Welcome to the new designBMJ 2011; 343 doi: https://doi.org/10.1136/bmj.d7299 (Published 09 November 2011) Cite this as: BMJ 2011;343:d7299
- Fiona Godlee, editor, BMJ
This week we launch a new design for the print journal and for bmj.com. Both are the result of your feedback. We hope you like them. We’ll tell you more about the new website next week when it is safely up and running. We hope you will forgive, and let us know about, any glitches in the meantime.
In print, the redesign is an evolution of what’s gone before. It consists mainly of a reordering of the content, though there are other subtle changes that the sharp eyed among you may notice. We have brought News to the front, in line with other print periodicals, followed by Editorials. Research too has been brought forward. This week we have an array of topics and study designs, and as always the full text and additional features are on bmj.com. The research section also now contains summaries of research published elsewhere (previously called Shortcuts, now called Research News, and still produced, I am glad to say, by Alison Tonks) as well as our much accessed and cited Research Methods and Reporting articles, although we don’t have one this week.
Beyond that comes our magazine content: journalistic features, analysis articles, head to head debates, letters to the editor, columnists, personal views, book reviews, and obituaries. In this section this week we publish data from the Committee of Publication Ethics on the problems editors face when asking institutions to investigate research misconduct (doi:10.1136/bmj.d6586). COPE’s chair, Liz Wager, has audited the 155 cases of research misconduct submitted to the committee in the past four years. In 24 of them, editors came up against problems at the authors’ institutions, ranging from non-response to failure to investigate properly or at all. Wager concludes that institutions have an inherent conflict of interest, and calls for editors and institutions to work together to overcome what she calls a culture of secrecy.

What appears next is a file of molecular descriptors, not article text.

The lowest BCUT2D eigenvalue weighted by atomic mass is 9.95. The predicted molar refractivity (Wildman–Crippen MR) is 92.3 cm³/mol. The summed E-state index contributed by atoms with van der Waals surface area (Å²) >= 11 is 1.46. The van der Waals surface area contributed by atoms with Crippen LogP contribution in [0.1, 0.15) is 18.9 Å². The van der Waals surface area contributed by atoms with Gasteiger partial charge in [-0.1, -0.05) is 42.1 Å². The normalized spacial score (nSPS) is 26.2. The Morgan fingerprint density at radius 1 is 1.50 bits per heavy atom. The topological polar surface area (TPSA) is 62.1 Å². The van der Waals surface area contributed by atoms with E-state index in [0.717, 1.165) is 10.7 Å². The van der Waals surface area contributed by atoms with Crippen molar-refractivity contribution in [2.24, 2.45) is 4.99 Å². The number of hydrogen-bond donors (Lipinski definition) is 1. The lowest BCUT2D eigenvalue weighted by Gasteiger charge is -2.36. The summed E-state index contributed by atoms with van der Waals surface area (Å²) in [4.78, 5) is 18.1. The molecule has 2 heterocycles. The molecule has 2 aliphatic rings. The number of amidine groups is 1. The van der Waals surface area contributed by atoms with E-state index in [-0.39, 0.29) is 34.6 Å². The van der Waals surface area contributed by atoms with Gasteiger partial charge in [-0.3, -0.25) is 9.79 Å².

On this same topic in the features section, we return to the MMR scare, having been sent some previously unpublished data relating to the now retracted Lancet paper linking MMR vaccine to autism and bowel disease. David Lewis was given a collection of pathology grading sheets by Wakefield and, as he explains in his rapid response on bmj.com (reproduced on p 000), he believes that they show that Wakefield did not intentionally misinterpret the children’s bowel pathology. But far from exonerating Wakefield of fraud, the new information shows, according to our expert reviewers (doi:10.1136/bmj.d6979, doi:10.1136/bmj.d6985), that the children’s bowels were almost all normal, and it raises serious questions about the role of his co-authors (doi:10.1136/bmj.d6823). In a linked editorial I suggest that these are questions that the institution, UCL, has so far failed to address, and that it’s time for parliament to step in (doi:10.1136/bmj.d7284).
From there we move on to our clinical education section, which this week carries a detailed review of how to diagnose and manage anal cancer (doi:10.1136/bmj.d6818), a summary of the new NICE guidelines on colorectal cancer (doi:10.1136/bmj.d6751), and an account of how to investigate recurrent angio-oedema (doi:10.1136/bmj.d6607). You’ll also find Endgames.
The Careers and jobs section, which comes next, will be the main reason for some of you to open the journal. Then comes Des Spence, who continues to delight and annoy in equal measure (doi:10.1136/bmj.d7244), and our other regular columnists. Finally, because we didn’t dare to move her, comes Minerva. For those of you who read the print journal from back to front, start here.
Cite this as: BMJ 2011;343:d7299